Energy Blue Print
Key results - OECD Europe

Moving from principles to action for energy supply that mitigates against climate change requires a long-term perspective. Energy infrastructure takes time to build up; new energy technologies take time to develop. Policy shifts often also need many years to take effect. In most world regions the transformation from fossil to renewable energies will require additional investment and higher supply costs over about twenty years

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development of CO2 emissions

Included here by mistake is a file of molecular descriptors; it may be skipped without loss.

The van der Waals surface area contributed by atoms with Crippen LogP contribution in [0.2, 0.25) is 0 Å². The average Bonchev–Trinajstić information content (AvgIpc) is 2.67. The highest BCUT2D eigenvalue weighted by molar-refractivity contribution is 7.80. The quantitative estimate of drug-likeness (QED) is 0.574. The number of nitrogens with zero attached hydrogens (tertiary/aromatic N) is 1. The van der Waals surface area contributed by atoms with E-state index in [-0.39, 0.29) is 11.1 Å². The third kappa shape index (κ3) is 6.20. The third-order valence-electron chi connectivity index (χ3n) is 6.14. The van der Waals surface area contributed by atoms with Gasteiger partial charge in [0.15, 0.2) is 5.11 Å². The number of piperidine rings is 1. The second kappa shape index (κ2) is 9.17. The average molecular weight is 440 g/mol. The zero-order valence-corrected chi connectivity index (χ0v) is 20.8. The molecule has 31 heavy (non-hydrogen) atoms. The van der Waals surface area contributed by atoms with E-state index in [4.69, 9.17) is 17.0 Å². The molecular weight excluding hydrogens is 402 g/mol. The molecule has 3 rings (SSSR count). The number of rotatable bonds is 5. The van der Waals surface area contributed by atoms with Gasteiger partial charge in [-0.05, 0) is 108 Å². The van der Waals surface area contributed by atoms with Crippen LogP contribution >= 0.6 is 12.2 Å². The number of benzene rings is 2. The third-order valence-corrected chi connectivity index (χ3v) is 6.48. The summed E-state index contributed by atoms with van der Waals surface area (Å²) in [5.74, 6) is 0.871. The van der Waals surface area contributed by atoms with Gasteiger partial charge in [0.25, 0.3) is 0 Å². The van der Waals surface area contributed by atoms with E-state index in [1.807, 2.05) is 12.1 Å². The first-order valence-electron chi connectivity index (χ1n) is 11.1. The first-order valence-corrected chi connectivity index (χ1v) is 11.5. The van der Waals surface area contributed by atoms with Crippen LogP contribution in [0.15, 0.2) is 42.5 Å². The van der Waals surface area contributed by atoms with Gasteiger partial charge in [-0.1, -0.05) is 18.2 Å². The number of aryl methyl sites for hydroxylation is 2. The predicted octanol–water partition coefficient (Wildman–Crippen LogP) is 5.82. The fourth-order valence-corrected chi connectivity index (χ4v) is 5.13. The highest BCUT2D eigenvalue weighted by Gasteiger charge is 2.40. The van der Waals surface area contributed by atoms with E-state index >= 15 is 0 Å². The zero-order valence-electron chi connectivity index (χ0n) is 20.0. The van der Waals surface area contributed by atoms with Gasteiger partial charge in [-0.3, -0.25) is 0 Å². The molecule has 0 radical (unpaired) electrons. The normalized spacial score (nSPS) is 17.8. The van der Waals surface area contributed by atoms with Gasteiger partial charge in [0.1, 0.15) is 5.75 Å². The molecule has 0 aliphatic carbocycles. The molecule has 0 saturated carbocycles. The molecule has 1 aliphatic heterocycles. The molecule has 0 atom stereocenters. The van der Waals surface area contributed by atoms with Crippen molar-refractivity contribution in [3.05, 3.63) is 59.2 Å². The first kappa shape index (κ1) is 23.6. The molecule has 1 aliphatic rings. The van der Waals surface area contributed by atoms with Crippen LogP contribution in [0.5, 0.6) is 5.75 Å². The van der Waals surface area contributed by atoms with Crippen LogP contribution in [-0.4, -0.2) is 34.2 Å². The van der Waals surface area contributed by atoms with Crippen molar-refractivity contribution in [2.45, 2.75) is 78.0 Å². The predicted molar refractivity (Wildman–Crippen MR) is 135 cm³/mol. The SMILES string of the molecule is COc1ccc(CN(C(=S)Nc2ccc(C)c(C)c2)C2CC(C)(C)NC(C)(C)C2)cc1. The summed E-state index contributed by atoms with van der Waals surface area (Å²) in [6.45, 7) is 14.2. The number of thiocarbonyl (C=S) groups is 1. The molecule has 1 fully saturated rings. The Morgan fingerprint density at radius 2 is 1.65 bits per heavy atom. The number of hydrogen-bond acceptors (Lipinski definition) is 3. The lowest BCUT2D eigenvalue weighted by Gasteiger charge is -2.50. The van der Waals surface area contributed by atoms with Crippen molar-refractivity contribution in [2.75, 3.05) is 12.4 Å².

While CO2 emissions in OECD Europe will decrease by 4% in the Reference scenario, under the Energy [R]evolution scenario they will decrease from around 3,800 million tonnes in 2009 to 192 million tonnes in 2050. Annual per capita emissions will drop from 6.8 tonnes to 2.9 tonnes in 2030 and 0.3 tonne in 2050. In spite of the phasing out of nuclear energy and increasing demand, CO2 emissions will decrease in the electricity sector. In the long run efficiency gains and the increased use of renewable electricity in vehicles will reduce emissions in the transport sector. With a share of 28% of CO2 emissions in 2050, the power sector will drop below transport and other sectors as the largest sources of emissions. By 2050, OECD Europe’s CO2 emissions are 5% of 1990 levels.